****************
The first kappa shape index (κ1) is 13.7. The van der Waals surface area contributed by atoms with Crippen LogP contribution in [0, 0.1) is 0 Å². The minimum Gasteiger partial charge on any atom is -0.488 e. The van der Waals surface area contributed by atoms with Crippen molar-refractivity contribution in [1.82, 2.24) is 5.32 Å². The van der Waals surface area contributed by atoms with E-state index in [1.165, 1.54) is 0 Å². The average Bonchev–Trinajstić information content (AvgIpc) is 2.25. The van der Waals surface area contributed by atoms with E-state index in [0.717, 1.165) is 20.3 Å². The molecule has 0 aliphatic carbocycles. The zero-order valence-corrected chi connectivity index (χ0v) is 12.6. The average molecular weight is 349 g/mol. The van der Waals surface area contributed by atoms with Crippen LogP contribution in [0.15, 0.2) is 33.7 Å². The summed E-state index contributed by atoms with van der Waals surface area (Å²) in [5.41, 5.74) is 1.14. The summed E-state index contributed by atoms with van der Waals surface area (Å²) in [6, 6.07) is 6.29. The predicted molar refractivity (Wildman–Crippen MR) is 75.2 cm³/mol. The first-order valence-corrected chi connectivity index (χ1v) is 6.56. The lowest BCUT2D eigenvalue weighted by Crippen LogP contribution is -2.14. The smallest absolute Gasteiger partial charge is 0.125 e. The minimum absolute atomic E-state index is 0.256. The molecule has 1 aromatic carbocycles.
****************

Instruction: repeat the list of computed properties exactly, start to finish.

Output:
The first kappa shape index (κ1) is 13.7. The van der Waals surface area contributed by atoms with Crippen LogP contribution in [0, 0.1) is 0 Å². The minimum Gasteiger partial charge on any atom is -0.488 e. The van der Waals surface area contributed by atoms with Crippen molar-refractivity contribution in [1.82, 2.24) is 5.32 Å². The van der Waals surface area contributed by atoms with E-state index in [1.165, 1.54) is 0 Å². The average Bonchev–Trinajstić information content (AvgIpc) is 2.25. The van der Waals surface area contributed by atoms with E-state index in [0.717, 1.165) is 20.3 Å². The molecule has 0 aliphatic carbocycles. The zero-order valence-corrected chi connectivity index (χ0v) is 12.6. The average molecular weight is 349 g/mol. The van der Waals surface area contributed by atoms with Crippen LogP contribution in [0.15, 0.2) is 33.7 Å². The summed E-state index contributed by atoms with van der Waals surface area (Å²) in [5.41, 5.74) is 1.14. The summed E-state index contributed by atoms with van der Waals surface area (Å²) in [6, 6.07) is 6.29. The predicted molar refractivity (Wildman–Crippen MR) is 75.2 cm³/mol. The first-order valence-corrected chi connectivity index (χ1v) is 6.56. The lowest BCUT2D eigenvalue weighted by Crippen LogP contribution is -2.14. The smallest absolute Gasteiger partial charge is 0.125 e. The minimum absolute atomic E-state index is 0.256. The molecule has 1 aromatic carbocycles.